You are very lucky to have grown up with someone who already knew the benefits of eating real, whole foods. That was a lesson I had to learn, mostly on my own. Sure, I knew maraschino cherries were artificial and had no nutritional value, but the nostalgic in me wanted to believe they weren’t all bad. It wasn’t until I cared enough to do the research that I learned how awful they really are. And you’re absolutely right, knowing what I know now, I would never choose to eat one.

      I thank you again for your very thoughtful comment — it makes me happy to know there are people in the world like your mother and yourself to raise children who already know these things. It may seem like common sense to those who grew up that way, but with the supermarket so full of (pardon my language) crap these days, many people just take for granted the FDA’s seal of approval. I hope that by sharing things like this and having constructive conversations about it, more people will learn to appreciate what they put in their bodies. :)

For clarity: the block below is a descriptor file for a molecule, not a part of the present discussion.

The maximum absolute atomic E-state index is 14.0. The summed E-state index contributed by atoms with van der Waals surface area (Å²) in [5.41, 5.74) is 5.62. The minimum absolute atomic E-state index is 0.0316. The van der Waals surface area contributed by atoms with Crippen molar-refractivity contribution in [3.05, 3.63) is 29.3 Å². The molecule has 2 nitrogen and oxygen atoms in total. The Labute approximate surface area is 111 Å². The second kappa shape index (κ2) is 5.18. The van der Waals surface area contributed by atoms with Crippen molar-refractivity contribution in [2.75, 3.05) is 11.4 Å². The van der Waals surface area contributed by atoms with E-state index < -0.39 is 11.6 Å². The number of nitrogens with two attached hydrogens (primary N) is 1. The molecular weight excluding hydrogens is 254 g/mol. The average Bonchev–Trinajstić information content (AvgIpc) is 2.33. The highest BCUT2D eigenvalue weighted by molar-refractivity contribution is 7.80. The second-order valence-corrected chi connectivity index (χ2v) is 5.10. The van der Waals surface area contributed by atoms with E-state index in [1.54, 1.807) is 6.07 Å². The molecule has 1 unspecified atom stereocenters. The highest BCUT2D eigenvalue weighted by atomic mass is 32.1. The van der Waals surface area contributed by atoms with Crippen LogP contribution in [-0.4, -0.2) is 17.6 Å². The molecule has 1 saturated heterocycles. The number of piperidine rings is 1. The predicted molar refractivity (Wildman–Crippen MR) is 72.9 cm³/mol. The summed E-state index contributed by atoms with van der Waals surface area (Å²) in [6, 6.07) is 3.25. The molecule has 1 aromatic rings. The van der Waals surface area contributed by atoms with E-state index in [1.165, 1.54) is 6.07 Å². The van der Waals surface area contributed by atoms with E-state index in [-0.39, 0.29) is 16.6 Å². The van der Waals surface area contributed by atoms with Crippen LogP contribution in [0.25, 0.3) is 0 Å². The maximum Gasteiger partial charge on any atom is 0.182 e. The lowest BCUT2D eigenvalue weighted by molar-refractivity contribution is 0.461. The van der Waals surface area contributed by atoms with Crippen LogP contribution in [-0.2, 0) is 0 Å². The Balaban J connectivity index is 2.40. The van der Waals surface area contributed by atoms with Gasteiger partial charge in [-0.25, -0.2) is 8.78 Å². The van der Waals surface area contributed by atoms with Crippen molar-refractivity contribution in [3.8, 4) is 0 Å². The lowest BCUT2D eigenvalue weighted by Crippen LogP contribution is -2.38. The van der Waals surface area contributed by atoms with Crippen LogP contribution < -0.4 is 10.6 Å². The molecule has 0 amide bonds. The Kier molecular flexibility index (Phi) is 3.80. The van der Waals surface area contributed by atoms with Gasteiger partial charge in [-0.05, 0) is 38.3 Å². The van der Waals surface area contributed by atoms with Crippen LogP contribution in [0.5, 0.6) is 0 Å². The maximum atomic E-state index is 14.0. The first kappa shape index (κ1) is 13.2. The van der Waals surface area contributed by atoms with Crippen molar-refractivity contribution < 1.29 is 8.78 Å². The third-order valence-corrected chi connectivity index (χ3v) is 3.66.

22. sue May 18, 2015 at 11:16 pm #

    how are the plastic stems inserted into the right spot on the cherry, how are they attached to the cherry

    • Willow Arlen May 20, 2015 at 11:28 am #

      Hi Sue — all the maraschino cherries I’ve seen have real stems, not plastic, so I’m not sure I can answer your question. For the kind of maraschino cherries I know, the stems are simply left on the cherries at the beginning of the process. If there are ones out there with plastic stems, than that’s a fantastic question, I have no idea how they’d be attached!

  23. joyce December 1, 2015 at 1:58 am #

    They were my reason for eating fruit cocktail as a kid…those sweet though funny-tasting, bright-red cherries!

  24. Anony-Mouse December 18, 2015 at 5:21 am #

    I watched a documentary of how Maraschino cherries were made, in high school. I was kind of grossed out, for the next few months, and didn’t want anything to do with them. Then I asked myself, “They’re delicious, and I love them, so who cares?”